Don’t worry, you aren’t the only person who’s heard phrases like “API-powered sampling” or “ad-tech infrastructure” and felt a bit confused. There was a time when these were new concepts to us, as well.
But fear not — we’ll break it all down in this article, and you’ll walk away with a working knowledge of both topics, as well as why they’re both beneficial when using brand tracking software.
So, without further ado, let’s get started.
What is API-Powered Sampling?
Let’s start with the basics — what does API mean? API actually stands for “application programming interface”, which basically refers to the connection between computers or between computer programs.
In simpler terms, API is a software go-between that allows two applications to talk to one another. In our case, it allows our data pipeline to communicate with exchanges and partners providing access to survey respondents.
To be fair, “API-powered sampling” is a term that we at Latana made up. A more commonly-used version would be programmatic sampling. API-powered sampling — like programmatic sampling — is, in essence, a form of optimized sampling.
At Latana, API-powered sampling refers to the exchanges that happen automatically between our system and the different sample providers that we work with, such as traditional panels or ad space managers.
Thus, we work with both incentivized and non-incentivized sampling as a means of data collection. Let’s break down each option.
What Is Incentivized Sampling?
Incentivized sampling, aka surveys with a reward-based system, requires us to work with traditional panels and invitational APIs.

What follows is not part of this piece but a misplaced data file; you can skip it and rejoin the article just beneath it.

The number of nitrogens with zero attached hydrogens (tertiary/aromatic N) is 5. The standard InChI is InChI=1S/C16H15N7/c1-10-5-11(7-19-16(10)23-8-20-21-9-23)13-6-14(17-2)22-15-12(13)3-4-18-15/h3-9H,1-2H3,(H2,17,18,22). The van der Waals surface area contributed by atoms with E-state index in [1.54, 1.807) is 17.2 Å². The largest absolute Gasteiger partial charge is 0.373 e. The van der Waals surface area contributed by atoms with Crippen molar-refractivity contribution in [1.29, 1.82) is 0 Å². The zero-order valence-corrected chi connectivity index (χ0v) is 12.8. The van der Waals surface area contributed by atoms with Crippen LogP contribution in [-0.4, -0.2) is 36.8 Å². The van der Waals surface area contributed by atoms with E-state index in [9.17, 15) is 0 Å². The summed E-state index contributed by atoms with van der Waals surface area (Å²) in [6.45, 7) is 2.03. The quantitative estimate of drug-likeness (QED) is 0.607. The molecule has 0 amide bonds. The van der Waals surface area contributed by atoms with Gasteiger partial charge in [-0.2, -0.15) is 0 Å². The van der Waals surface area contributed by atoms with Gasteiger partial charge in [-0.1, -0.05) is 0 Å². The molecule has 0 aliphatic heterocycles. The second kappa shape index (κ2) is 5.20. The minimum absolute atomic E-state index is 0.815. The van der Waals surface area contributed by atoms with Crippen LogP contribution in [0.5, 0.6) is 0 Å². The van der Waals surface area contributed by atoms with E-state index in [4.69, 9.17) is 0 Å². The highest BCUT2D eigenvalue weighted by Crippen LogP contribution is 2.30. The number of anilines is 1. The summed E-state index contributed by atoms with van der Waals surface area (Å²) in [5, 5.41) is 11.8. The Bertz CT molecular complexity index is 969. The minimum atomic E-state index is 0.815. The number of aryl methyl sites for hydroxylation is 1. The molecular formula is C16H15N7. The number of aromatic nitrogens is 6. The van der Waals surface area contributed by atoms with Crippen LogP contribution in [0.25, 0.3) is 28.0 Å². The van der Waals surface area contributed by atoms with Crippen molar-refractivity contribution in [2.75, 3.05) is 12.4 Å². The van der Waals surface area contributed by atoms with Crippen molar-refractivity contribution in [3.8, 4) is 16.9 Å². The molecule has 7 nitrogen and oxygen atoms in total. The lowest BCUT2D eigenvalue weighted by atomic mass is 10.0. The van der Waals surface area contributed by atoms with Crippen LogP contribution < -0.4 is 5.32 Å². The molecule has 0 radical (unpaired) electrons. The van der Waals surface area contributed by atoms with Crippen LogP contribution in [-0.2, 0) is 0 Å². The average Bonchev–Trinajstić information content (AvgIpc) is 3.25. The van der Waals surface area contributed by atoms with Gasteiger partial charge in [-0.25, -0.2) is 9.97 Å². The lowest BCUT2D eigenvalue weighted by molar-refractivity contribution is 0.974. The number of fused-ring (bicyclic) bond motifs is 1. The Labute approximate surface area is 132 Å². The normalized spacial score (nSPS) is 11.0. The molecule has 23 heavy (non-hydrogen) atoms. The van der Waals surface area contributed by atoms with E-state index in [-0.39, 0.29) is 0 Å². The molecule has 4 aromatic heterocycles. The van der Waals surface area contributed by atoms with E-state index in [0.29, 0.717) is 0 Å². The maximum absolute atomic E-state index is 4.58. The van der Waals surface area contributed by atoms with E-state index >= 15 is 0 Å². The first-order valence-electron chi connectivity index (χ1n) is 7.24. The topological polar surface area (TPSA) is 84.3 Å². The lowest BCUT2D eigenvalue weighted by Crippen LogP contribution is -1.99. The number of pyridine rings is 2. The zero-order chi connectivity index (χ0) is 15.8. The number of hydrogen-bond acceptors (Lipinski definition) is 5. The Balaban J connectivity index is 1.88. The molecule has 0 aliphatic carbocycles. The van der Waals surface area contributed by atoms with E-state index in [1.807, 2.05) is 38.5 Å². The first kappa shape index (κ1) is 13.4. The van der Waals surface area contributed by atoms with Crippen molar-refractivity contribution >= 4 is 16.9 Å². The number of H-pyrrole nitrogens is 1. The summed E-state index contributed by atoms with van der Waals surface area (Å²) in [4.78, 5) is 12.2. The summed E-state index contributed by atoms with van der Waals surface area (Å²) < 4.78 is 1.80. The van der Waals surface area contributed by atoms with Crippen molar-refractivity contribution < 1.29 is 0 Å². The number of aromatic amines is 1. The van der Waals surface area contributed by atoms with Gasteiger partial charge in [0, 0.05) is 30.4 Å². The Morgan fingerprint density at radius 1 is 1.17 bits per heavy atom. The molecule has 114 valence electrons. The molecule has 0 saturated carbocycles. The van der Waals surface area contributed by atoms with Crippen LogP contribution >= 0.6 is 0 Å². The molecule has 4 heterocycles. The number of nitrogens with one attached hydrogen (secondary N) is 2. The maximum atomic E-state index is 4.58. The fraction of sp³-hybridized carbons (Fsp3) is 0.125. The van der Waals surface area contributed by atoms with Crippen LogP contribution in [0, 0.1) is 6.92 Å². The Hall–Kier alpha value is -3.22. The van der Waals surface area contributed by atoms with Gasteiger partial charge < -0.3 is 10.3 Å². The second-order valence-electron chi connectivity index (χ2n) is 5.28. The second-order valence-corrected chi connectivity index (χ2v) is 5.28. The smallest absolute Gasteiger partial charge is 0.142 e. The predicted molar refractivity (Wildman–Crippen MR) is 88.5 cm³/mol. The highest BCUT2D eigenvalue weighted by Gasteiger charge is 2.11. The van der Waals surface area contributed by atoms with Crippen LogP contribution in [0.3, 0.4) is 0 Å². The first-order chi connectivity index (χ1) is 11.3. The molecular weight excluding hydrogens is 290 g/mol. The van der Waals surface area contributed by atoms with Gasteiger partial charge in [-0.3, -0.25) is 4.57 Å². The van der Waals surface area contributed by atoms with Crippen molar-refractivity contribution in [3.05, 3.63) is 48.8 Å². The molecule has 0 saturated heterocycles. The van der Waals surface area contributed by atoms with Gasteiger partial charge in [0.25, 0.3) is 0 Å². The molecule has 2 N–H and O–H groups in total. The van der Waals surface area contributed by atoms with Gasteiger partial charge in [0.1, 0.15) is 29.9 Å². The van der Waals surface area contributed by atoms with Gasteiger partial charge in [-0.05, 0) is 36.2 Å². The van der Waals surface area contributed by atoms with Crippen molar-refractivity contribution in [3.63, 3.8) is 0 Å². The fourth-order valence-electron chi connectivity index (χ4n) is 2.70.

These function via opt-in respondents who are rewarded for taking our surveys — which is why it’s referred to as “incentivized” sampling.
Many brands that run surveys to capture consumer insights use incentivized sampling because it allows for longer surveys, deeper profiling, and a wider range of question formats.
However, incentivized surveys can also run into issues — usually surrounding data quality and fraud. For this reason, some companies choose to work with non-incentivized sampling.
What is Non-Incentivized Sampling?
Comparatively, non-incentivized sampling is a form of gathering consumer survey data where respondents are not rewarded for their participation. However, as this option uses an open ad network to find participants, it allows for a wider reach and more granular targeting.
Additionally, non-incentivized sampling allows for improved privacy measures and increased data accuracy. However, non-incentivized sampling does have a limit to survey length, which means longer surveys won’t be viable. To tackle this issue we modularize our surveys and use advanced data processing techniques to stitch datasets back together.
At Latana, we use an API approach for both incentivized and non-incentivized sampling.
For non-incentivized sampling, we work with a demand-side platform (essentially a go-between) — that makes it possible for our adverts to be seen by respondents. In this case, the API portion of the setup works as a means to optimize and automate bidding for ad spaces.
When it comes to optimized, automated bidding, a great deal depends on how competitive the market is and how much a buyer is willing to pay. For example, sometimes non-incentivized surveys receive far more Android users than iPhone users. Why? Because it’s more expensive to get an advert into an iPhone space than an Android one.
On the other hand, Android has a lot more (albeit low-quality) apps, meaning it’s easier to reach Android users with optimized ads than it is to reach iPhone users. Therefore, to ensure an even sampling of both groups, buyers sometimes have to pay more for iPhone ad space.